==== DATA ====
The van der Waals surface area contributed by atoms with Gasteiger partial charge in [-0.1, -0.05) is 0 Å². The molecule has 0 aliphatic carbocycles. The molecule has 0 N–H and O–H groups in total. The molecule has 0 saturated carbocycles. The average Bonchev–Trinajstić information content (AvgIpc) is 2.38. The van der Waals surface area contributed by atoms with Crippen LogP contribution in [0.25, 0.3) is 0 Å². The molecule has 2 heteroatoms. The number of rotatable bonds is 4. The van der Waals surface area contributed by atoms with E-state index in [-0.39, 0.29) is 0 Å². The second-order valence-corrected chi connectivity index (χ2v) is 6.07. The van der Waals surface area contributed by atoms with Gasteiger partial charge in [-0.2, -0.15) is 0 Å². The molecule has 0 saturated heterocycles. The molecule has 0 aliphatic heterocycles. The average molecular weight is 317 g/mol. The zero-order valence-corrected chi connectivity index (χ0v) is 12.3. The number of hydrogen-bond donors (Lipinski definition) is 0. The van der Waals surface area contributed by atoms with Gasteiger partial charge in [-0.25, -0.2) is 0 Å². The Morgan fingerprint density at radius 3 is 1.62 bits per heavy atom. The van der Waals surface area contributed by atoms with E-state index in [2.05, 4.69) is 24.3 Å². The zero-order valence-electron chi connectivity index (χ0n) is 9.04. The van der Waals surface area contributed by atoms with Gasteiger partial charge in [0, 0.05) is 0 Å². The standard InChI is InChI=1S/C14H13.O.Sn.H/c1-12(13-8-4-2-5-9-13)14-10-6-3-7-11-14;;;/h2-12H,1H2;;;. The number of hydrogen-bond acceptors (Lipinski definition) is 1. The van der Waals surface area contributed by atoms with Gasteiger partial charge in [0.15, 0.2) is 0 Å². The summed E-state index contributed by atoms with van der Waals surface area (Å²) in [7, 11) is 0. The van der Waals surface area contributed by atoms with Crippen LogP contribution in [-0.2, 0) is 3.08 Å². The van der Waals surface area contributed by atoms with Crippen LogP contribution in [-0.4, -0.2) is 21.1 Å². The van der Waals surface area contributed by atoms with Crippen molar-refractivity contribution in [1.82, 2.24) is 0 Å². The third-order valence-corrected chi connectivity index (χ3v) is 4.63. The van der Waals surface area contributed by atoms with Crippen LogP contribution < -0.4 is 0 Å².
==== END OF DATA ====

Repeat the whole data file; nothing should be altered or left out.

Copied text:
The van der Waals surface area contributed by atoms with Gasteiger partial charge in [-0.1, -0.05) is 0 Å². The molecule has 0 aliphatic carbocycles. The molecule has 0 N–H and O–H groups in total. The molecule has 0 saturated carbocycles. The average Bonchev–Trinajstić information content (AvgIpc) is 2.38. The van der Waals surface area contributed by atoms with Crippen LogP contribution in [0.25, 0.3) is 0 Å². The molecule has 2 heteroatoms. The number of rotatable bonds is 4. The van der Waals surface area contributed by atoms with E-state index in [-0.39, 0.29) is 0 Å². The second-order valence-corrected chi connectivity index (χ2v) is 6.07. The van der Waals surface area contributed by atoms with Gasteiger partial charge in [-0.2, -0.15) is 0 Å². The molecule has 0 saturated heterocycles. The molecule has 0 aliphatic heterocycles. The average molecular weight is 317 g/mol. The zero-order valence-corrected chi connectivity index (χ0v) is 12.3. The number of hydrogen-bond donors (Lipinski definition) is 0. The van der Waals surface area contributed by atoms with Gasteiger partial charge in [-0.25, -0.2) is 0 Å². The Morgan fingerprint density at radius 3 is 1.62 bits per heavy atom. The van der Waals surface area contributed by atoms with E-state index in [2.05, 4.69) is 24.3 Å². The zero-order valence-electron chi connectivity index (χ0n) is 9.04. The van der Waals surface area contributed by atoms with Gasteiger partial charge in [0, 0.05) is 0 Å². The standard InChI is InChI=1S/C14H13.O.Sn.H/c1-12(13-8-4-2-5-9-13)14-10-6-3-7-11-14;;;/h2-12H,1H2;;;. The number of hydrogen-bond acceptors (Lipinski definition) is 1. The van der Waals surface area contributed by atoms with Gasteiger partial charge in [0.15, 0.2) is 0 Å². The summed E-state index contributed by atoms with van der Waals surface area (Å²) in [7, 11) is 0. The van der Waals surface area contributed by atoms with Crippen LogP contribution in [-0.2, 0) is 3.08 Å². The van der Waals surface area contributed by atoms with Crippen LogP contribution in [-0.4, -0.2) is 21.1 Å². The van der Waals surface area contributed by atoms with Crippen molar-refractivity contribution in [1.82, 2.24) is 0 Å². The third-order valence-corrected chi connectivity index (χ3v) is 4.63. The van der Waals surface area contributed by atoms with Crippen LogP contribution < -0.4 is 0 Å².